In recent years, the Republican establishment had managed to suppress the voices of the base that it has mobilized. But no longer. By the end of 2015 the establishment was expressing considerable dismay and desperation over its inability to do so, as the Republican base and its choices fell out of control.
Republican elected officials and contenders for the next presidential election expressed open contempt for the Paris deliberations, refusing to even attend the proceedings. The three candidates who led in the polls at the time -- Donald Trump, Ted Cruz, and Ben Carson -- adopted the stand of the largely evangelical base: humans have no impact on global warming, if it is happening at all.
The other candidates reject government action to deal with the matter. Immediately after Obama spoke in Paris, pledging that the United States would be in the vanguard seeking global action, the Republican-dominated Congress voted to scuttle his recent Environmental Protection Agency rules to cut carbon emissions. As the press reported, this was “a provocative message to more than 100 [world] leaders that the American president does not have the full support of his government on climate policy” -- a bit of an understatement. Meanwhile Lamar Smith, Republican head of the House’s Committee on Science, Space, and Technology, carried forward his jihad against government scientists who dare to report the facts.
The message is clear. American citizens face an enormous responsibility right at home.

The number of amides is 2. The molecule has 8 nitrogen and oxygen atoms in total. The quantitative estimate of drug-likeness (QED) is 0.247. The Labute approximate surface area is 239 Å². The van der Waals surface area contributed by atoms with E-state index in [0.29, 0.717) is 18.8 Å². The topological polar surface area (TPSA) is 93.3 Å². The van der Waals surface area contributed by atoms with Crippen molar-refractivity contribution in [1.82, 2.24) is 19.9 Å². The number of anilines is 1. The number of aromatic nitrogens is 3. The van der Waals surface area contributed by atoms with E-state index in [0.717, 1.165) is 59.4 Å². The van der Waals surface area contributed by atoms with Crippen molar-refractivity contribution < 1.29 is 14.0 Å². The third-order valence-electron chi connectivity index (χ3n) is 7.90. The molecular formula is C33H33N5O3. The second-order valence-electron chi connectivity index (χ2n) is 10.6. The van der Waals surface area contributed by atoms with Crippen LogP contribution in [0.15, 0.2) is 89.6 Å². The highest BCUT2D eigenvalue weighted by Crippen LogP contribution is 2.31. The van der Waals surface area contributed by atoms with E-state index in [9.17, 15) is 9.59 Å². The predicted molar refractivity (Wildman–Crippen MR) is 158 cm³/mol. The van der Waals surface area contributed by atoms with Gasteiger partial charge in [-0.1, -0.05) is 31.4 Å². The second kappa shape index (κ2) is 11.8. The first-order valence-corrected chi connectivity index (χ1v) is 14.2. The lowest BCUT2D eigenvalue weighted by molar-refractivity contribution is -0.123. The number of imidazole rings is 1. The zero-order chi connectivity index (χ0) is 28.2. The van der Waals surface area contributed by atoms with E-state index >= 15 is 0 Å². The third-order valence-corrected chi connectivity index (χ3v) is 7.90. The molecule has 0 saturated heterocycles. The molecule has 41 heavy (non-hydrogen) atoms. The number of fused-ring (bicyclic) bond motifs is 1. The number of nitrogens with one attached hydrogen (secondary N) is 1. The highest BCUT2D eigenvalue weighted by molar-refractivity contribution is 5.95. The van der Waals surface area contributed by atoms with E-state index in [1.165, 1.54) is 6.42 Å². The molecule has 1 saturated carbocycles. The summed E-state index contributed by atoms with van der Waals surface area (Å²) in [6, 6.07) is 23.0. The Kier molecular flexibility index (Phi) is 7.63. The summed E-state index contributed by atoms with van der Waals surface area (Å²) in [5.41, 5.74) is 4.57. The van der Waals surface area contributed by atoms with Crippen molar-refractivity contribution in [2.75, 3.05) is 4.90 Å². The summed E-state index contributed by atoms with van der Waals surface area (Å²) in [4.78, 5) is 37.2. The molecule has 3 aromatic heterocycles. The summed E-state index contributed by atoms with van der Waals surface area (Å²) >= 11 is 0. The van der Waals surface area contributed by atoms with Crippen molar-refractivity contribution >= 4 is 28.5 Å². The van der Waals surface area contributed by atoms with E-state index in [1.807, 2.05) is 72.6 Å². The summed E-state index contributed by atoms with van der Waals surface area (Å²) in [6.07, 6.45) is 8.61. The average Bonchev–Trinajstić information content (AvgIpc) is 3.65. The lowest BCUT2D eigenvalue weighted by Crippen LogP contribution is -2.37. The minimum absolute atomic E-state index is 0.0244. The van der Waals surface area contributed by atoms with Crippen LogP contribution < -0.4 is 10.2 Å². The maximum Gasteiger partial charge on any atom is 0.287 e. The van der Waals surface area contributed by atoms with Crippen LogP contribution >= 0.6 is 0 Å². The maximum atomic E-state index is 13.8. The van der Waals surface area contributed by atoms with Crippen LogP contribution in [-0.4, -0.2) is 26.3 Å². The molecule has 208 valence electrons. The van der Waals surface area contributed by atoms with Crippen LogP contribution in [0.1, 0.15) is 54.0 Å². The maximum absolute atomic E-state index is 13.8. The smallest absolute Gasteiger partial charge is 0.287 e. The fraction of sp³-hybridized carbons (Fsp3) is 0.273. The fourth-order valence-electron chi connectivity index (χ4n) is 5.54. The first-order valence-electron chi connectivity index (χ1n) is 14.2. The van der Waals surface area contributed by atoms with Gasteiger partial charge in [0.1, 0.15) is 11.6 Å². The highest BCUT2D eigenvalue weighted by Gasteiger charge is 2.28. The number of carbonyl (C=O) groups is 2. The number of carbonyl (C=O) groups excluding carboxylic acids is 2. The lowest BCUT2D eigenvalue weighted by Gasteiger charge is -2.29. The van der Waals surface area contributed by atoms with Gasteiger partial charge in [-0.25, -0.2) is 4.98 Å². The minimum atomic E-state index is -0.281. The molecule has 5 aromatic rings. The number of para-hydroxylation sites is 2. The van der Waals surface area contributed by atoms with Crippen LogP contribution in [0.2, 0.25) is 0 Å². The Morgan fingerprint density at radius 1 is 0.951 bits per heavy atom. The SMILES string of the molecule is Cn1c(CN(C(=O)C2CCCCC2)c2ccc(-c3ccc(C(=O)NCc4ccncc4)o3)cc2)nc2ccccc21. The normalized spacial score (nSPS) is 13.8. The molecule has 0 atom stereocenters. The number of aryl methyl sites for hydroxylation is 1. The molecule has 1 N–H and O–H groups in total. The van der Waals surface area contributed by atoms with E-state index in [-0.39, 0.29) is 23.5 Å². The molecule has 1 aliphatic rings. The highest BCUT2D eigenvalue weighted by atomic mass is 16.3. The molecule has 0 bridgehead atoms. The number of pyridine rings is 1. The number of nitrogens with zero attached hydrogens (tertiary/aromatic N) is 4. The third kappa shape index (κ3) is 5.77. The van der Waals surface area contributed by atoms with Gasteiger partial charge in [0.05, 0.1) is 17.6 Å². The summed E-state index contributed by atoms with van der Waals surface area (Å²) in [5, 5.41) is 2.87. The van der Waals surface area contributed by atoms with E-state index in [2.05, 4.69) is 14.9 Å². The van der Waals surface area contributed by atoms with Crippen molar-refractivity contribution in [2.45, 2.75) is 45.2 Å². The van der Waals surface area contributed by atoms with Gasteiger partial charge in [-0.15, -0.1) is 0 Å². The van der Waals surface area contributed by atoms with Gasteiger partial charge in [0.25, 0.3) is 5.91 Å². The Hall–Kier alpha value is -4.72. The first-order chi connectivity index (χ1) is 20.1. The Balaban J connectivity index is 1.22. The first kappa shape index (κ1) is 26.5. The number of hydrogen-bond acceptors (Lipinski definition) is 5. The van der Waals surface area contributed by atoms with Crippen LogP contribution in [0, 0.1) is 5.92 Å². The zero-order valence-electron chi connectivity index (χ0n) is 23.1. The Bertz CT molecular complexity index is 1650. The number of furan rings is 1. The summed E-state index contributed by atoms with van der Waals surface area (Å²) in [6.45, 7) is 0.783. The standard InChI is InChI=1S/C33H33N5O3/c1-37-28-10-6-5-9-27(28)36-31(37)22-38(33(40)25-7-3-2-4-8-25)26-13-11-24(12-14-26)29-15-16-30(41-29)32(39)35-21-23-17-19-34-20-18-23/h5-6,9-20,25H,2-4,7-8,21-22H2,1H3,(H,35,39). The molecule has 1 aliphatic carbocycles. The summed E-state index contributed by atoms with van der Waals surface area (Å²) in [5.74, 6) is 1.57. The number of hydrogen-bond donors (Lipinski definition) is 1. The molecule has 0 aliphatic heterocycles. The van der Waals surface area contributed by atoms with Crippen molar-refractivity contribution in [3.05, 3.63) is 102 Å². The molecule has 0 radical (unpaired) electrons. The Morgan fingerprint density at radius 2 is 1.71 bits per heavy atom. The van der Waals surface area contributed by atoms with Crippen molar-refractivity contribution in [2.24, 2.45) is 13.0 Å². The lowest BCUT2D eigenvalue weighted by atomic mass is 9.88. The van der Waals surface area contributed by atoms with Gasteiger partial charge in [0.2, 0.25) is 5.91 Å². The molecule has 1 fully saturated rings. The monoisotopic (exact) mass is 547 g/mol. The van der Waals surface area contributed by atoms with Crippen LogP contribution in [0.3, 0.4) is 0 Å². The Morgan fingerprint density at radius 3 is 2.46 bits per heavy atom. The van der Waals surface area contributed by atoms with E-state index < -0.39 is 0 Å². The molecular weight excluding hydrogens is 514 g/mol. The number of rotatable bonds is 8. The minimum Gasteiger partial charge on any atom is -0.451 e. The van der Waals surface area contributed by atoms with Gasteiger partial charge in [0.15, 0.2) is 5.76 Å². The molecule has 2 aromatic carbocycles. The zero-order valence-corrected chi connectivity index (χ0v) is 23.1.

A companion story in the New York Times reports that “two-thirds of Americans support the United States joining a binding international agreement to curb growth of greenhouse gas emissions.” And by a five-to-three margin, Americans regard the climate as more important than the economy. But it doesn’t matter. Public opinion is dismissed. That fact, once again, sends a strong message to Americans. It is their task to cure the dysfunctional political system, in which popular opinion is a marginal factor. The disparity between public opinion and policy, in this case, has significant implications for the fate of the world.
We should, of course, have no illusions about a past “golden age.” Nevertheless, the developments just reviewed constitute significant changes. The undermining of functioning democracy is one of the contributions of the neoliberal assault on the world’s population in the past generation. And this is not happening just in the U.S.; in Europe the impact may be even worse.
The Black Swan We Can Never See